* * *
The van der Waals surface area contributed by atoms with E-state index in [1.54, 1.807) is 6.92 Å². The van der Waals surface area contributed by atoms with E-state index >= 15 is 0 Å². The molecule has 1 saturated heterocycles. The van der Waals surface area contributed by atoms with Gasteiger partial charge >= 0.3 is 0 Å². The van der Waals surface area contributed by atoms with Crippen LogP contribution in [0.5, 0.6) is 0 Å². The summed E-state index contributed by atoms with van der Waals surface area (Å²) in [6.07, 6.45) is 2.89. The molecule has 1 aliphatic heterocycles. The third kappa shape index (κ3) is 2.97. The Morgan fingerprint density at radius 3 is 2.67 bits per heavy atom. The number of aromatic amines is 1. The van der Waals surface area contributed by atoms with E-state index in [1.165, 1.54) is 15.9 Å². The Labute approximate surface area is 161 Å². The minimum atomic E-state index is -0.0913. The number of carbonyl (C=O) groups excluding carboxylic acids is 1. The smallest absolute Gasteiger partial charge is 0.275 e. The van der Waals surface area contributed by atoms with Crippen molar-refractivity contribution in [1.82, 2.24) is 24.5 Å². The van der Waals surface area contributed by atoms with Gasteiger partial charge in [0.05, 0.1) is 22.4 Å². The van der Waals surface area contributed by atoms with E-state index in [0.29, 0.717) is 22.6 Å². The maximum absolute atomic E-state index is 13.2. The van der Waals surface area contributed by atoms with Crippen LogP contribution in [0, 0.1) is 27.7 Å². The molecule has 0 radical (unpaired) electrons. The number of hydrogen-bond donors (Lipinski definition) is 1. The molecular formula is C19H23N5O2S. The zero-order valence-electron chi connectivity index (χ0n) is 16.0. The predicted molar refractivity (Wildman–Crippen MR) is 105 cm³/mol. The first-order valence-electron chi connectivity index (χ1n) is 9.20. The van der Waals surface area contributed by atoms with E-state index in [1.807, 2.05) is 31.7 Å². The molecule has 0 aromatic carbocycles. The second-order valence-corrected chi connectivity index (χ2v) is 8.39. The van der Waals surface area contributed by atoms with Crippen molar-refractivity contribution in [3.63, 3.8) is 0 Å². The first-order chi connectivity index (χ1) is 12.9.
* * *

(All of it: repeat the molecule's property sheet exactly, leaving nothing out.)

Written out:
The van der Waals surface area contributed by atoms with E-state index in [1.54, 1.807) is 6.92 Å². The van der Waals surface area contributed by atoms with E-state index >= 15 is 0 Å². The molecule has 1 saturated heterocycles. The van der Waals surface area contributed by atoms with Gasteiger partial charge >= 0.3 is 0 Å². The van der Waals surface area contributed by atoms with Crippen LogP contribution in [0.5, 0.6) is 0 Å². The summed E-state index contributed by atoms with van der Waals surface area (Å²) in [6.07, 6.45) is 2.89. The molecule has 1 aliphatic heterocycles. The third kappa shape index (κ3) is 2.97. The Morgan fingerprint density at radius 3 is 2.67 bits per heavy atom. The number of aromatic amines is 1. The van der Waals surface area contributed by atoms with E-state index in [1.165, 1.54) is 15.9 Å². The Labute approximate surface area is 161 Å². The minimum atomic E-state index is -0.0913. The number of carbonyl (C=O) groups excluding carboxylic acids is 1. The smallest absolute Gasteiger partial charge is 0.275 e. The van der Waals surface area contributed by atoms with Crippen molar-refractivity contribution in [1.82, 2.24) is 24.5 Å². The van der Waals surface area contributed by atoms with Gasteiger partial charge in [0.05, 0.1) is 22.4 Å². The van der Waals surface area contributed by atoms with E-state index in [0.29, 0.717) is 22.6 Å². The maximum absolute atomic E-state index is 13.2. The van der Waals surface area contributed by atoms with Crippen LogP contribution in [0, 0.1) is 27.7 Å². The molecule has 0 radical (unpaired) electrons. The number of hydrogen-bond donors (Lipinski definition) is 1. The molecular formula is C19H23N5O2S. The zero-order valence-electron chi connectivity index (χ0n) is 16.0. The predicted molar refractivity (Wildman–Crippen MR) is 105 cm³/mol. The first-order valence-electron chi connectivity index (χ1n) is 9.20. The van der Waals surface area contributed by atoms with E-state index in [1.807, 2.05) is 31.7 Å². The molecule has 0 aromatic carbocycles. The second-order valence-corrected chi connectivity index (χ2v) is 8.39. The van der Waals surface area contributed by atoms with Crippen molar-refractivity contribution in [3.63, 3.8) is 0 Å². The first-order chi connectivity index (χ1) is 12.9.